# [TowerTalk] Feedpoint Impedance

Ward Silver hwardsil at gmail.com
Tue Jul 29 02:26:39 EDT 2008

```> Radiation resistance should be fixed..

Oh, right...duh.

The current equation will do - but the radiator (I may have confused things
by referring to it as a "dipole") may be anywhere between one-half and one
wavelength long, so the current won't be a simple cosine function.  It
*will* be zero at the ends :-)

Thanks.

73, Ward N0AX

----- Original Message -----
From: "Jim Lux" <jimlux at earthlink.net>
To: "Ward Silver" <hwardsil at gmail.com>; "Towertalk Reflector"
<towertalk at contesting.com>
Sent: Monday, July 28, 2008 4:16 PM
Subject: Re: [TowerTalk] Feedpoint Impedance

>
>
> -----Original Message-----
>>From: Ward Silver <hwardsil at gmail.com>
>>Sent: Jul 28, 2008 12:46 PM
>>To: Towertalk Reflector <towertalk at contesting.com>
>>Subject: [TowerTalk] Feedpoint Impedance
>>
>>While we're on the math subject, does anyone know of an equation that
>>gives
>>either feedpoint impedance or radiation resistance as a function of
>>position
>>along a linear radiator of known electrical length?  Free space would be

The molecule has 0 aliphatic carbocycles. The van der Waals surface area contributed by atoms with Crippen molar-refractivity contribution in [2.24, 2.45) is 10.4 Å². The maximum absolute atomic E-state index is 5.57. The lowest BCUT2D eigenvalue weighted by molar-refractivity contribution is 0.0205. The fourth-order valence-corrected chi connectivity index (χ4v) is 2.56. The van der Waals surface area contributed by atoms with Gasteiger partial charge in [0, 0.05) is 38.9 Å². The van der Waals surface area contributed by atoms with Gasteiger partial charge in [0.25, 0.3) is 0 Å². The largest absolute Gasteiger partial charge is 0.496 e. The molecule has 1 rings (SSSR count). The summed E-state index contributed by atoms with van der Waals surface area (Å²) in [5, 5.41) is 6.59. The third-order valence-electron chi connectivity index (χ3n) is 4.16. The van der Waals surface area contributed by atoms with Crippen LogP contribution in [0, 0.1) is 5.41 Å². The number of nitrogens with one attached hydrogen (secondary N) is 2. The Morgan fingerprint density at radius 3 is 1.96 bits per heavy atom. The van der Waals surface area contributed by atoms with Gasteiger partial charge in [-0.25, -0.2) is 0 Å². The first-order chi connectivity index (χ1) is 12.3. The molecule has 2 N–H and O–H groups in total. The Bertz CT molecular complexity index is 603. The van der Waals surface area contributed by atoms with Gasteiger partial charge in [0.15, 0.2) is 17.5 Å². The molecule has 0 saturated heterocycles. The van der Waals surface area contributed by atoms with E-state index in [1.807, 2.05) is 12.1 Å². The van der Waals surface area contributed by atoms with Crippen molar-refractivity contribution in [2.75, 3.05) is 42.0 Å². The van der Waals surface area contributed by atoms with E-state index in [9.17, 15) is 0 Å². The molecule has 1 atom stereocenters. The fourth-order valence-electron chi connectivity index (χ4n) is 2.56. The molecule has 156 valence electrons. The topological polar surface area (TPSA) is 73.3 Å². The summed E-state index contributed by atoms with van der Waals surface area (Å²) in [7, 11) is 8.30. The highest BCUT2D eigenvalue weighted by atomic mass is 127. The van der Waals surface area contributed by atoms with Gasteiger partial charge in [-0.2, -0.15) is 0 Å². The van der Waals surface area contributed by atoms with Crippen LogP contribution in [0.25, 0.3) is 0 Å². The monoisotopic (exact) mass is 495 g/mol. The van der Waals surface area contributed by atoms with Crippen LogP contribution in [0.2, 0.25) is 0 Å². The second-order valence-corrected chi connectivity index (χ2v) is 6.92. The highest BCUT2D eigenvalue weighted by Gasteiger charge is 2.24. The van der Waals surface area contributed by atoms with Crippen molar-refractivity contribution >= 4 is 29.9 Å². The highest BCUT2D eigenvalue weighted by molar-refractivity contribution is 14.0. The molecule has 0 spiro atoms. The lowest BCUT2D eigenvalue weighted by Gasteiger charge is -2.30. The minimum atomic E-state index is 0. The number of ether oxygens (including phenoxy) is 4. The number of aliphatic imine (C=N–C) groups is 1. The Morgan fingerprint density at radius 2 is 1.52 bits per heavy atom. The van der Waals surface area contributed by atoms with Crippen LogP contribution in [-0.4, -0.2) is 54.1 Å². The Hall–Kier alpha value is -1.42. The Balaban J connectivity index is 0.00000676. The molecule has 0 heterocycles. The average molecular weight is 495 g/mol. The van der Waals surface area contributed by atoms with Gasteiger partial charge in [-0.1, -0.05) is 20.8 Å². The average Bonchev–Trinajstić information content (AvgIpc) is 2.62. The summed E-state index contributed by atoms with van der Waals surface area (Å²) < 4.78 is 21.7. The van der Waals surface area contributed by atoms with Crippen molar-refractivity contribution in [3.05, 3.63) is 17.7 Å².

>>fine, I can work in the effects of ground later.
>
> Radiation resistance should be fixed.. it's a function of the size and
> shape of the radiator.  Feedpoint impedance will change with position, of
> course (essentially, it's some transformation of the combination of
> radiation resistance, loss resistance and the reactance of the antenna)
>
> I don't think there's a nice analytical expression for it.  One could
> start with the Schelkunoff formulation (the one using sine and cosine
> integrals, which are series expansions).  Do you need the reactive part?
> If not, you could assume that the current has a sinusoidal distribution,
> and once you know the radiation resistance, the feedpoint R at the center
> will be the Rrad+Rloss.. Moving away from the center, it would scale as
> 1/cos(distance), becoming infinite at the very end.
>
> Orfanidis's online book might be a good source.. he has equations for the
> current at various places along the element, and that's really what you're
> looking for. http://www.ece.rutgers.edu/~orfanidi/ewa/  Chapter 16 or 22,
> I suspect.
>
>
> Practically, I've done this kind of thing with NEC.. run a series of cases
> with systematic variation in the position, generate a table, and then do
> interpolation.
>
> Jim, W6RMK

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